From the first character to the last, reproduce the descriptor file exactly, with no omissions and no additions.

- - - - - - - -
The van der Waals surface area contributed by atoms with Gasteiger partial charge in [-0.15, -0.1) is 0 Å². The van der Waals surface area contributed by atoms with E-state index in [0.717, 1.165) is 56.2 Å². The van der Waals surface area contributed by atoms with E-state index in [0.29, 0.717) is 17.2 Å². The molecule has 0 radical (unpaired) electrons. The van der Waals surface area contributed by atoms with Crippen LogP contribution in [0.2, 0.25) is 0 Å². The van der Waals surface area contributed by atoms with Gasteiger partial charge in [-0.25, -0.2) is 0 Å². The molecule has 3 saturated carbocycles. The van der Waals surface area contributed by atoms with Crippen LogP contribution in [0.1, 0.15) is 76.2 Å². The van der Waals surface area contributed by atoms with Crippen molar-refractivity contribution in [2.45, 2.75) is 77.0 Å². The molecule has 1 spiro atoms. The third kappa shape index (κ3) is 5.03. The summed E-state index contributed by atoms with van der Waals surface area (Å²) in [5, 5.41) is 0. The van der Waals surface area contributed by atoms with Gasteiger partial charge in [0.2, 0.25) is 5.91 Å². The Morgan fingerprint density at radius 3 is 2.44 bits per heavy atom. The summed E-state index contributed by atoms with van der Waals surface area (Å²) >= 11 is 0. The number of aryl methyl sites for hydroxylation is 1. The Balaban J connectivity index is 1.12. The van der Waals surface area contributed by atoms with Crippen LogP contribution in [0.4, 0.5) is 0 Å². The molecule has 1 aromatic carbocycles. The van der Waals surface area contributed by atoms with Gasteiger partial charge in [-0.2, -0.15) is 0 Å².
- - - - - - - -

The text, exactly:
The van der Waals surface area contributed by atoms with Gasteiger partial charge in [-0.15, -0.1) is 0 Å². The van der Waals surface area contributed by atoms with E-state index in [0.717, 1.165) is 56.2 Å². The van der Waals surface area contributed by atoms with E-state index in [0.29, 0.717) is 17.2 Å². The molecule has 0 radical (unpaired) electrons. The van der Waals surface area contributed by atoms with Crippen LogP contribution in [0.2, 0.25) is 0 Å². The van der Waals surface area contributed by atoms with Gasteiger partial charge in [-0.25, -0.2) is 0 Å². The molecule has 3 saturated carbocycles. The van der Waals surface area contributed by atoms with Crippen LogP contribution in [0.1, 0.15) is 76.2 Å². The van der Waals surface area contributed by atoms with Crippen molar-refractivity contribution in [2.45, 2.75) is 77.0 Å². The molecule has 1 spiro atoms. The third kappa shape index (κ3) is 5.03. The summed E-state index contributed by atoms with van der Waals surface area (Å²) in [5, 5.41) is 0. The van der Waals surface area contributed by atoms with Gasteiger partial charge in [0.2, 0.25) is 5.91 Å². The Morgan fingerprint density at radius 3 is 2.44 bits per heavy atom. The summed E-state index contributed by atoms with van der Waals surface area (Å²) >= 11 is 0. The number of aryl methyl sites for hydroxylation is 1. The Balaban J connectivity index is 1.12. The van der Waals surface area contributed by atoms with Crippen LogP contribution in [0.4, 0.5) is 0 Å². The molecule has 1 aromatic carbocycles. The van der Waals surface area contributed by atoms with Gasteiger partial charge in [-0.2, -0.15) is 0 Å².